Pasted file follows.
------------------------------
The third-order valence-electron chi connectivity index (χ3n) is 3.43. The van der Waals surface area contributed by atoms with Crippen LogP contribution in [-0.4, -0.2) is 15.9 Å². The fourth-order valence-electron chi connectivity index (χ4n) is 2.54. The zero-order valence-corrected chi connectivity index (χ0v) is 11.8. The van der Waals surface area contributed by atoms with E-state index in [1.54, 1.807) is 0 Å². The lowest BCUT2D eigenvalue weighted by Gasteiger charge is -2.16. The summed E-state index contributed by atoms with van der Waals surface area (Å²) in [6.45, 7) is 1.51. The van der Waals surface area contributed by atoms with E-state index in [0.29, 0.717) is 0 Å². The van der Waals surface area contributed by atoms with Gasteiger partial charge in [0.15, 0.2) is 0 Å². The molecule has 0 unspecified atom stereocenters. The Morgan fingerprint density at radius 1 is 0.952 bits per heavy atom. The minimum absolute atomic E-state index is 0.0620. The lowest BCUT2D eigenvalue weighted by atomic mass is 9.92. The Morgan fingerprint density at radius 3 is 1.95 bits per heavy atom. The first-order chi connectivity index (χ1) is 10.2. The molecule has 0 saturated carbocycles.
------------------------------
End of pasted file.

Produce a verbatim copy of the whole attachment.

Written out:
The third-order valence-electron chi connectivity index (χ3n) is 3.43. The van der Waals surface area contributed by atoms with Crippen LogP contribution in [-0.4, -0.2) is 15.9 Å². The fourth-order valence-electron chi connectivity index (χ4n) is 2.54. The zero-order valence-corrected chi connectivity index (χ0v) is 11.8. The van der Waals surface area contributed by atoms with E-state index in [1.54, 1.807) is 0 Å². The lowest BCUT2D eigenvalue weighted by Gasteiger charge is -2.16. The summed E-state index contributed by atoms with van der Waals surface area (Å²) in [6.45, 7) is 1.51. The van der Waals surface area contributed by atoms with E-state index in [0.29, 0.717) is 0 Å². The van der Waals surface area contributed by atoms with Gasteiger partial charge in [0.15, 0.2) is 0 Å². The molecule has 0 unspecified atom stereocenters. The Morgan fingerprint density at radius 1 is 0.952 bits per heavy atom. The minimum absolute atomic E-state index is 0.0620. The lowest BCUT2D eigenvalue weighted by atomic mass is 9.92. The Morgan fingerprint density at radius 3 is 1.95 bits per heavy atom. The first-order chi connectivity index (χ1) is 10.2. The molecule has 0 saturated carbocycles.